Sea Transportation: T-AKE Takes Off


p> December 23, 2007:  The U.S. Navy has convinced Congress to buy a another T-AKE fleet supply ship. This makes 14 of the new ships in service or on order. The U.S. Navy is pleased with the performance of the T-AKE (which replaces a larger fleet of separate ammo, cargo and fuel ships). Each T-AKE costs about half a billion dollars. The ships are built mostly to commercial standards, which keeps costs down, and speeds up construction. Currently, six are in service and eight are on order.



The T-AKE is the grandchild of the Servron. Developed out of necessity during World War II, because of a lack of sufficient forward bases in the vast Pacific. There, the  service squadrons (Servron) became a  permanent fixture in the U.S. Navy. U.S. Navy ships still sometimes stay at sea for up to six months at a time, being resupplied at sea by a Servron. New technologies were developed to support the effective use of the seagoing supply service. Few other navies have been able to match this capability, mainly because of the expense of the Servron ships and the training required to do at sea replenishment. When a Servron is not available, ships must return to port for fuel and other supplies.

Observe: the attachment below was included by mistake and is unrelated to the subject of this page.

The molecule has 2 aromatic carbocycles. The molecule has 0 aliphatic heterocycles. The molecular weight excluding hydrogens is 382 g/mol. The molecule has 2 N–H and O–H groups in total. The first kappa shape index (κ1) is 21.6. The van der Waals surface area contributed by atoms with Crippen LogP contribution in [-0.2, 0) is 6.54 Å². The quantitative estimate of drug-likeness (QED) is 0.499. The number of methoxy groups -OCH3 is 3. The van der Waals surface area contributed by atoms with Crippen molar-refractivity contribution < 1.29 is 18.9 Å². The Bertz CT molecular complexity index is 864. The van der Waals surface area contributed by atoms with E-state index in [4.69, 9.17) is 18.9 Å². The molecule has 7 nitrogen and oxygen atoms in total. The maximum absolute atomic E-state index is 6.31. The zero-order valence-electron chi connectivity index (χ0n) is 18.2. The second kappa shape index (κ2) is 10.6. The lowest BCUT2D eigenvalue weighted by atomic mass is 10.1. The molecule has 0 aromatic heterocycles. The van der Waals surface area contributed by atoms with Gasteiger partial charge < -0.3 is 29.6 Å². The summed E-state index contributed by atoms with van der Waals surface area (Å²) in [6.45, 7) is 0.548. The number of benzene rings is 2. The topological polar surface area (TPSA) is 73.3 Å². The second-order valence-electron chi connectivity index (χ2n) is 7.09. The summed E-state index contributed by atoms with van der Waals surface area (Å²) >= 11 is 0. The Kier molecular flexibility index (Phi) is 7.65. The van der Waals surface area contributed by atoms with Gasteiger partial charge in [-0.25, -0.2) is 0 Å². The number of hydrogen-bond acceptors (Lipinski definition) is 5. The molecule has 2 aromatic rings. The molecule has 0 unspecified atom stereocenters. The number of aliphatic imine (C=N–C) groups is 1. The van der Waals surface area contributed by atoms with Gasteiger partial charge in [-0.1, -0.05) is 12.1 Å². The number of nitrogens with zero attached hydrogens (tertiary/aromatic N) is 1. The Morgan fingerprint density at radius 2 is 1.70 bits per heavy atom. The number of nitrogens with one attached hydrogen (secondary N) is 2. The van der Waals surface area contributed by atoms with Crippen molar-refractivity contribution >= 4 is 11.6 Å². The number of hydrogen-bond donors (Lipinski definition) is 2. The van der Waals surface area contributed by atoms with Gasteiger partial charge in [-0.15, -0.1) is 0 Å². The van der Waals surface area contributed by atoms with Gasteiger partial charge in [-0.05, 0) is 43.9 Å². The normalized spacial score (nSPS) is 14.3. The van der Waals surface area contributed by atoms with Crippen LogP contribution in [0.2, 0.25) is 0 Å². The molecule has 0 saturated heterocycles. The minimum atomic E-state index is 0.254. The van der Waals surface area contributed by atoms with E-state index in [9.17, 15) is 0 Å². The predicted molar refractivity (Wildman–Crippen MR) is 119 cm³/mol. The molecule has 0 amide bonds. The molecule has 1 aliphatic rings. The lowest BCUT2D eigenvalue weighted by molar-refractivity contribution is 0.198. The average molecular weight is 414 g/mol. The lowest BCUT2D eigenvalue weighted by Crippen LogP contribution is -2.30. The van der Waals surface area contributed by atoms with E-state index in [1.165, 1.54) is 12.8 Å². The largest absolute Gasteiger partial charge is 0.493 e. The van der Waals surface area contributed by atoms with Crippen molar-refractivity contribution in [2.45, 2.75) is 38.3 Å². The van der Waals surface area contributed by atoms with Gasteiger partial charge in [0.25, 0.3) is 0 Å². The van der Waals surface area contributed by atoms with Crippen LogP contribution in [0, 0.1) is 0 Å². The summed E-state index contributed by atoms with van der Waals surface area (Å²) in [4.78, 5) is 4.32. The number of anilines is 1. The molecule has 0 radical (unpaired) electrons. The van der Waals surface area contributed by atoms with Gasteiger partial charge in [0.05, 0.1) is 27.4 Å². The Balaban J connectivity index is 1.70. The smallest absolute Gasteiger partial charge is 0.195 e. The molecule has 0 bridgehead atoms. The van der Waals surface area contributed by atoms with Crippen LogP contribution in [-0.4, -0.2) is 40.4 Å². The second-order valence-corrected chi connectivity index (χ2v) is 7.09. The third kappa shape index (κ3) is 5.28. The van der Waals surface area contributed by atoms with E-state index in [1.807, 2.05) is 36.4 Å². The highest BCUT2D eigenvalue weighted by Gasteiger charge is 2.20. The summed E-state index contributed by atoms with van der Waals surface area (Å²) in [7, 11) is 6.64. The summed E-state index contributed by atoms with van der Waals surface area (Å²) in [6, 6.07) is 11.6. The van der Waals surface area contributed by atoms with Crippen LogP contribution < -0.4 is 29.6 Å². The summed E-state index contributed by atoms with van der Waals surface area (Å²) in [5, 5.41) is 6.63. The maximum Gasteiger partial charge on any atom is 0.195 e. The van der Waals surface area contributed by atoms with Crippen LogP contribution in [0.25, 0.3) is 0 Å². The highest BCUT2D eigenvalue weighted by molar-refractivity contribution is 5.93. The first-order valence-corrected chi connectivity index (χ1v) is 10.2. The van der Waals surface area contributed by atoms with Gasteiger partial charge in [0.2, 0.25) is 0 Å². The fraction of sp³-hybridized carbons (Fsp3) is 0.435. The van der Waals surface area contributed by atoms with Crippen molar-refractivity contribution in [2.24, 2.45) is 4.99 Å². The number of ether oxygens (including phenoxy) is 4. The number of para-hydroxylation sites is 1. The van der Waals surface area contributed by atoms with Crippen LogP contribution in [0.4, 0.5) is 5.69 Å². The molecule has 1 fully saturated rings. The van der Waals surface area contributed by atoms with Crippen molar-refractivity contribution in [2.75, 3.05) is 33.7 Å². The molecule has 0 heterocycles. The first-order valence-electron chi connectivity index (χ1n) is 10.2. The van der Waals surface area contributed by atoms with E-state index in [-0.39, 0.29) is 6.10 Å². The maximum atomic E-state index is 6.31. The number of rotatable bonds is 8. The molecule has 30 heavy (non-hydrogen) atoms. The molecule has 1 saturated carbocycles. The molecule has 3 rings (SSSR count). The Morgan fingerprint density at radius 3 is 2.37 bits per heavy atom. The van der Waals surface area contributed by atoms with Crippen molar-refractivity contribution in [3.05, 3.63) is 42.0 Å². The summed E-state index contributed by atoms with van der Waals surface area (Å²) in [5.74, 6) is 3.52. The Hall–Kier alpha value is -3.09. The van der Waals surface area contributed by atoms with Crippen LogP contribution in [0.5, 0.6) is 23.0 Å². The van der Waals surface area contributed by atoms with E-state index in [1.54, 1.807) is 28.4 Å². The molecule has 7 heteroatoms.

The fourteen T-AKEs will replace 16 existing supply ships that are reaching the end of their 35 year service life this year. The T-AKE is a 41,000 ton (displacement) ship that is 689 feet long and move along at 32 kilometers an hour. The crew consists of 99 civilians and eleven military personnel. There are berths for 209 people on the ship. The ship can carry 7,000 tons of cargo and 2,380 tons of fuel (nearly a million gallons). Two helicopters (CH-46 or MH-60) can be carried. The first ship of the class is the "Lewis and Clark."


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